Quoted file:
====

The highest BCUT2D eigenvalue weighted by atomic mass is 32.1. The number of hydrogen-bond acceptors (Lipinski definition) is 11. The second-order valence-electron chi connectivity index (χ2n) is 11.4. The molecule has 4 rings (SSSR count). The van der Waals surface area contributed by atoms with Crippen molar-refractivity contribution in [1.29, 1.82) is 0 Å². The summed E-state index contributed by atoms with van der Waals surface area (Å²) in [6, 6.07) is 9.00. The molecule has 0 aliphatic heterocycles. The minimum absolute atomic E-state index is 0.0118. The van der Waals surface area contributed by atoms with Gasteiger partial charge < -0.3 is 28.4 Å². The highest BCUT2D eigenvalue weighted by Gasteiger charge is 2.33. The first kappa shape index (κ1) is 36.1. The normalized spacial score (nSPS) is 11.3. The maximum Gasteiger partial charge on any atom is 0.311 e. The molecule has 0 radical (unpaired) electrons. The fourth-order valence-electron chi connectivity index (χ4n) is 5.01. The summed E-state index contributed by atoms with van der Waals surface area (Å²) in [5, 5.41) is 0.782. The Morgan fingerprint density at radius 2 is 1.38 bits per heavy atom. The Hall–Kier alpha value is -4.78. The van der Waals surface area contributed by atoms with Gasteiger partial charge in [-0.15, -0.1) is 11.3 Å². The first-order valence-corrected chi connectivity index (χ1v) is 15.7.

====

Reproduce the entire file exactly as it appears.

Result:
The highest BCUT2D eigenvalue weighted by atomic mass is 32.1. The number of hydrogen-bond acceptors (Lipinski definition) is 11. The second-order valence-electron chi connectivity index (χ2n) is 11.4. The molecule has 4 rings (SSSR count). The van der Waals surface area contributed by atoms with Crippen molar-refractivity contribution in [1.29, 1.82) is 0 Å². The summed E-state index contributed by atoms with van der Waals surface area (Å²) in [6, 6.07) is 9.00. The molecule has 0 aliphatic heterocycles. The minimum absolute atomic E-state index is 0.0118. The van der Waals surface area contributed by atoms with Gasteiger partial charge < -0.3 is 28.4 Å². The highest BCUT2D eigenvalue weighted by Gasteiger charge is 2.33. The first kappa shape index (κ1) is 36.1. The normalized spacial score (nSPS) is 11.3. The maximum Gasteiger partial charge on any atom is 0.311 e. The molecule has 0 radical (unpaired) electrons. The fourth-order valence-electron chi connectivity index (χ4n) is 5.01. The summed E-state index contributed by atoms with van der Waals surface area (Å²) in [5, 5.41) is 0.782. The Morgan fingerprint density at radius 2 is 1.38 bits per heavy atom. The Hall–Kier alpha value is -4.78. The van der Waals surface area contributed by atoms with Gasteiger partial charge in [-0.15, -0.1) is 11.3 Å². The first-order valence-corrected chi connectivity index (χ1v) is 15.7.